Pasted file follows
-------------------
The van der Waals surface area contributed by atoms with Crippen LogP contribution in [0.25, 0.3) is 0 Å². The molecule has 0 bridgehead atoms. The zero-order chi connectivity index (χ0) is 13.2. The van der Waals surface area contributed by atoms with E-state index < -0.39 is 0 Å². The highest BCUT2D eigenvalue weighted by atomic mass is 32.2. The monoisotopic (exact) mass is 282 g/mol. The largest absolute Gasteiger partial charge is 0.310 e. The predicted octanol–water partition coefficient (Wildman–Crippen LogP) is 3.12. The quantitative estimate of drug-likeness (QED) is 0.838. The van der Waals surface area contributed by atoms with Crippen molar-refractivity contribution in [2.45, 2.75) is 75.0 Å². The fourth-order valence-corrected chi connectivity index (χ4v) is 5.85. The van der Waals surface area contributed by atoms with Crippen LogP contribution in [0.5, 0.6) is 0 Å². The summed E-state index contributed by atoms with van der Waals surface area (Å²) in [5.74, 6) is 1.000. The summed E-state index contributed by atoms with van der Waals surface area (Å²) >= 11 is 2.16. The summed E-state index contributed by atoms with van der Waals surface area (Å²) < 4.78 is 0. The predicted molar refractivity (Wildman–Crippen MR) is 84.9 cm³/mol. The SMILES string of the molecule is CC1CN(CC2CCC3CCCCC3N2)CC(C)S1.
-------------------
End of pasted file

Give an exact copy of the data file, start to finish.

The van der Waals surface area contributed by atoms with Crippen LogP contribution in [0.25, 0.3) is 0 Å². The molecule has 0 bridgehead atoms. The zero-order chi connectivity index (χ0) is 13.2. The van der Waals surface area contributed by atoms with E-state index < -0.39 is 0 Å². The highest BCUT2D eigenvalue weighted by atomic mass is 32.2. The monoisotopic (exact) mass is 282 g/mol. The largest absolute Gasteiger partial charge is 0.310 e. The predicted octanol–water partition coefficient (Wildman–Crippen LogP) is 3.12. The quantitative estimate of drug-likeness (QED) is 0.838. The van der Waals surface area contributed by atoms with Crippen molar-refractivity contribution in [2.45, 2.75) is 75.0 Å². The fourth-order valence-corrected chi connectivity index (χ4v) is 5.85. The van der Waals surface area contributed by atoms with Crippen LogP contribution in [0.5, 0.6) is 0 Å². The summed E-state index contributed by atoms with van der Waals surface area (Å²) in [5.74, 6) is 1.000. The summed E-state index contributed by atoms with van der Waals surface area (Å²) >= 11 is 2.16. The summed E-state index contributed by atoms with van der Waals surface area (Å²) < 4.78 is 0. The predicted molar refractivity (Wildman–Crippen MR) is 84.9 cm³/mol. The SMILES string of the molecule is CC1CN(CC2CCC3CCCCC3N2)CC(C)S1.